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With our "Map Your L.A." contest underway, we're exploring different ideas on mapping. The power of place isn't found in traditional mapping alone, that's why we document the "stuff" (i.e., weekend family trips for a Chinese-American to Chinatown, or the changing adventures of generations along a waterway) that are important to accurately illustrate nuances of a community. The "stuff" maps can potentially cover is infinite, so there's never one way to share that information.
On our site you'll find examples of personal maps by our student producers, a comprehensive map of recreation along the L.A. River, and digital maps pinpointing hotspots of history and personal experience in all our featured neighborhood chapters. But for fun ideas and techniques on mapping, see below. These maps will inspire you to make your mark on L.A.'s cartography and maybe even win a prize in the end!
1. Finding Fiction
As D.J. Waldie put it, "Like a good story, a map is fiction;" they draw from the imagination of perspective and edit relevancy in relation to space. With this in mind you can create maps of fictitious places as found in the Hand Drawn Map Association's collection, featured right, or you can warp what already physically exists to want your mind desires. Imagine East L.A. Bungalows along the shorelines of Venice, or a circus in the heart of Richland Farms, Compton, for instance. You can build a world with the possibilities.
For more hand drawn map inspiration, check out Kristofer Harzinki's From Here to There: A Curious Collection from the Hand Drawn Map Association.
2. Build Your Borders
Place in relation to actual, physical space sometimes veers toward the abstract in mapping. The map featured left, taken from the blog "Strange Maps," illustrates the one exclave of the US-Canadian border that otherwise is a completely straight line between the two nations. Meaning in certain parts of Manitoba or Ontario you could potentially hop or skip to the U.S. Pretty neat.
What defines your community can extend from your home, to your work, to where you hangout on weekends. Build your own borders of L.A. and see how geometric life looks on paper.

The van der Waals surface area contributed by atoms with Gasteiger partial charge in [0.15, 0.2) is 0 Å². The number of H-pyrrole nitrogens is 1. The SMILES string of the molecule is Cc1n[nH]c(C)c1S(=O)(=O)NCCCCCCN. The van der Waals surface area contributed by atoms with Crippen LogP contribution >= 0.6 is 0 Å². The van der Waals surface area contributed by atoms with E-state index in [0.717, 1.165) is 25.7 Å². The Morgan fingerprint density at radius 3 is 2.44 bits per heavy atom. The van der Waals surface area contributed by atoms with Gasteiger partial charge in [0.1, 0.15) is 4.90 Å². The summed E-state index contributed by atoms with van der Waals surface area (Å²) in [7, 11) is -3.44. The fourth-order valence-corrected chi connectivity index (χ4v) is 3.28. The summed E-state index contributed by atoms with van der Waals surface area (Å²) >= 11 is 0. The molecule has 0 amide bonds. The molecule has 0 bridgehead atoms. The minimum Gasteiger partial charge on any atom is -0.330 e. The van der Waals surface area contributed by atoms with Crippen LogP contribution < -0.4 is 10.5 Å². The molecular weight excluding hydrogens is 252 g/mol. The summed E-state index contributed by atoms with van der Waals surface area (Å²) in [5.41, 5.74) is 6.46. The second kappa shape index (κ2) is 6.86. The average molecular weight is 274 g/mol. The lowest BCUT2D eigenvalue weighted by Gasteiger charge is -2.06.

3. Name Changing Planes
Pasadena was once Rancho del Rincon de San Pascual and Compton was once called Rancho San Pedro. Common difference? New management, new name. The perspective of mapping is as important now as it has been historically. Whole nations were created from hundreds of tribes under one name by imperialist to create the world we see today. As you can see in the image to the left, the power of naming in maps is not lost on the present. In this case, what seems to be commonly known districts of Sydney, Australia are described differently from each perspective.
Is Miracle Mile home or a blank canvas on your map? Hollywood a do-not-go zone, or a typical Friday night? By naming your places in L.A. you create your own language for your city.
4. The Longitude Timeline
Maps have always shown changes in time, but to the right you'll see the cartographer goes a bit further by using planes drawn on the map as a timeline. Los Angeles has gone through the hands of many settlers and ethnic groups, so neighborhoods have changed, culturally, over time. What's your history in L.A. or the history of your home?
Map the history of a street, avenue, boulevard, court, or place using longitude (East and West) as a timeline. Mark personal triumphs and unique finds, use historical references, or combine both to integrate yourself along historic landmarks.
5. Hidden Stories
Just a short walk Downtown on 1st Street from San Pedro and you'll pass the birthplace of the fortune cookie. If you've found yourself in that area before, unbeknownst of this beloved contribution to modern Chinese-American fare, it's ok. This kind of information is commonly lost on the day-to-day passerby. Maps, however, reveal these remarkable stories that are associated with the familiar buildings, and spaces in our community.
Maps also call attention to "stuff" we may have never considered without provocation, as seen with this featured map, "Fallen Fruit of Silver Lake," a collaboration of David Burns, Matias Viegener and Austin Young. This mapping project not only uncovered a "free" food source, but spurred a debate on laws and ethics on public space in the process. It's an example of complex narrative within hidden information and you can find out more about the Fallen Fruit project here. We love to hear your story at Departures, and this is an opportunity to go further and also tell us where that story begins.